CBS Calls Hamas Terrorist ‘Victim’ of Airstrikes, Israelis ‘Claim’ to Warn Hamas Leaders

On Friday’s The Early Show on CBS, correspondent Mark Phillips oddly used the word "victim" to describe one of the Hamas leaders, Nizar Rayan, who was killed in his home by Israeli airstrikes. He also seemed to treat with skepticism the Israeli military’s announcement that they make phone calls to some Hamas leaders to warn them in advance of airstrikes as he relayed that Israelis "claim" to do so. Phillips further declared that Israelis "admit" that they are targeting Hamas leaders, as if doing so were something to be ashamed of. Phillips: "The number of victims now well over 400. But there is one victim who's being talked about more than any other, and he is the one the Israelis say they targeted deliberately. Not only do the Israelis admit they are targeting Hamas leaders, they claim they are actually calling them on the phone to warn them the bombs are coming. If true, it is certainly an unconventional tactic, which the Israelis say allows potential targets to choose whether to take cover."

The CBS correspondent also described Rayan in relatively mild terms as "deeply ideological." But he did make one quip at the Hamas member’s expense: that, after Rayan recently declared that "God promised victory or martyrdom," he "found out which." Phillips: "He was one of Hamas's most deeply ideological leaders. He not only advocated suicide bomb attacks, he is said to have sent his own son out on one. This used to be his house. Gaza officials say Rayan, two of his four wives and seven of his children died here. A day before his death, Rayan appeared on Hamas TV, saying God promised victory or martyrdom. He found out which."

Below is a complete transcript of the story from the Friday, January 2, The Early Show on CBS:

JEFF GLOR: Israel's air campaign in Gaza is now in its seventh day and there is no sign right now it will end soon. This morning Israeli aircraft struck the home of about 20 Hamas militants and leveled a mosque said to be storing weapons. CBS News correspondent Mark Phillips is near the Israel/Gaza border this morning. Mark, good morning to you.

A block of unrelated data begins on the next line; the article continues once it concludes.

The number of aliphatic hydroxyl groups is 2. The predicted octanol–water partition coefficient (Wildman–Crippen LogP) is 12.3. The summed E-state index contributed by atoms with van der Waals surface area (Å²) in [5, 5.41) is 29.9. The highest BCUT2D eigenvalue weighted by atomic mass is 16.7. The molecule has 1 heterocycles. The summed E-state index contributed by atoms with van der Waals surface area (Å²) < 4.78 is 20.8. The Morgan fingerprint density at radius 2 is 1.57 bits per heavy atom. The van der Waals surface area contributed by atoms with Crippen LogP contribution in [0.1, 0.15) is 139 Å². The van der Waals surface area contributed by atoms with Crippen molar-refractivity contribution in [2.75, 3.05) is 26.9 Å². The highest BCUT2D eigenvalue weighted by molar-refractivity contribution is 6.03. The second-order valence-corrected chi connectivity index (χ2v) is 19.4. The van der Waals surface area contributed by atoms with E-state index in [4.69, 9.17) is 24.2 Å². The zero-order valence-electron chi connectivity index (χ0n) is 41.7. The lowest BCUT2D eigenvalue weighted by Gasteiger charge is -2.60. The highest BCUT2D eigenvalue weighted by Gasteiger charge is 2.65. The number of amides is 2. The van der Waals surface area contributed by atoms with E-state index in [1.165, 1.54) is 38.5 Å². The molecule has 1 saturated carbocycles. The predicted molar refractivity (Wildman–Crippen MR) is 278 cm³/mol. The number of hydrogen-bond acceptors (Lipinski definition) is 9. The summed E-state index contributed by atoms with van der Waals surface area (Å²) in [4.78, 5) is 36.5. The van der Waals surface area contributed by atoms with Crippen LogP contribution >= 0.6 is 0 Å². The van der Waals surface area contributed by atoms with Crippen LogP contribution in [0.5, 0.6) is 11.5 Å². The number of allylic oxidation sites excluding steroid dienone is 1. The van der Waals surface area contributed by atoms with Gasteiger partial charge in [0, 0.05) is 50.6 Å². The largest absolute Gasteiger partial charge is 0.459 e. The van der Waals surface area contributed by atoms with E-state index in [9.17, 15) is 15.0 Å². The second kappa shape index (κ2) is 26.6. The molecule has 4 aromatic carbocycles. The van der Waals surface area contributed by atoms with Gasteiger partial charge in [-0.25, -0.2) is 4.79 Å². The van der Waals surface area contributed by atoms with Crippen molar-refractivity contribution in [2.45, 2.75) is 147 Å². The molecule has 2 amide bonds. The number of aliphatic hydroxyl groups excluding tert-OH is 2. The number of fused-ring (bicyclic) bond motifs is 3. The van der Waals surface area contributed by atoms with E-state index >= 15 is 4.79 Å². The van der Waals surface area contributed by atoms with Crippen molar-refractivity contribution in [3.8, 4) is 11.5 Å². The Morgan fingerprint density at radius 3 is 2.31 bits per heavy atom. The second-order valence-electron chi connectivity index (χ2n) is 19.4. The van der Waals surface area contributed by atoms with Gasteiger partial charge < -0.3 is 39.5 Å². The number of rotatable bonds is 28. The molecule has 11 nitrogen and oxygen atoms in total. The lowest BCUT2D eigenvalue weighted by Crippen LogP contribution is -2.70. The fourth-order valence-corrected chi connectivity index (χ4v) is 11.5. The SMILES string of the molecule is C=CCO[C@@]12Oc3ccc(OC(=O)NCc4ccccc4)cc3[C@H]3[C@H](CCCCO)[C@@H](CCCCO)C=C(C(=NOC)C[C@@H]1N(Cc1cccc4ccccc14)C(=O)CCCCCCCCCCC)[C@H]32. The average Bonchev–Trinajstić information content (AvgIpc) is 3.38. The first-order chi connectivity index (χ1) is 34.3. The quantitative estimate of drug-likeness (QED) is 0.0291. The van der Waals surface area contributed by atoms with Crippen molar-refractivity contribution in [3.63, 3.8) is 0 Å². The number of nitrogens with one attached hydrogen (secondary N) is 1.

MARK PHILLIPS: Good morning, Jeff. Well, I'm actually standing at the border crossing, this airline terminal-style building where this morning the Israelis have been allowing foreign nationals in Gaza to leave. These are usually the relatives, wives or children of Gazans who are having to stay behind, of course. This is all continuing, as you say, as the bombing is as well. The number of victims now well over 400. But there is one victim who's being talked about more than any other, and he is the one the Israelis say they targeted deliberately. Not only do the Israelis admit they are targeting Hamas leaders, they claim they are actually calling them on the phone to warn them the bombs are coming. If true, it is certainly an unconventional tactic, which the Israelis say allows potential targets to choose whether to take cover. Nizar Rayan apparently didn't. He was one of Hamas's most deeply ideological leaders. He not only advocated suicide bomb attacks, he is said to have sent his own son out on one. This used to be his house. Gaza officials say Rayan, two of his four wives and seven of his children died here. A day before his death, Rayan appeared on Hamas TV, saying God promised victory or martyrdom. He found out which. Hamas has vowed revenge, and it continues to launch rockets into Israel. Yigal Levi was out working when the rocket fell on his house. He lost his home, but not his support for this fight.

YIGAL LEVI, ISRAELI RESIDENT: A hundred percent. I think you have to stop, you know, this thing, once and for all.

PHILLIPS: And that still may involve the Israeli ground troops poised around Gaza. In fear of the much threatened ground attack, foreigners in Gaza have been given the chance to leave, and many of them are taking it. And perhaps a couple of hundred foreigners have, in fact, left, leaving their loved ones behind to who knows what fate. Jeff?

GLOR: All right. CBS's Mark Phillips. Mark, thank you.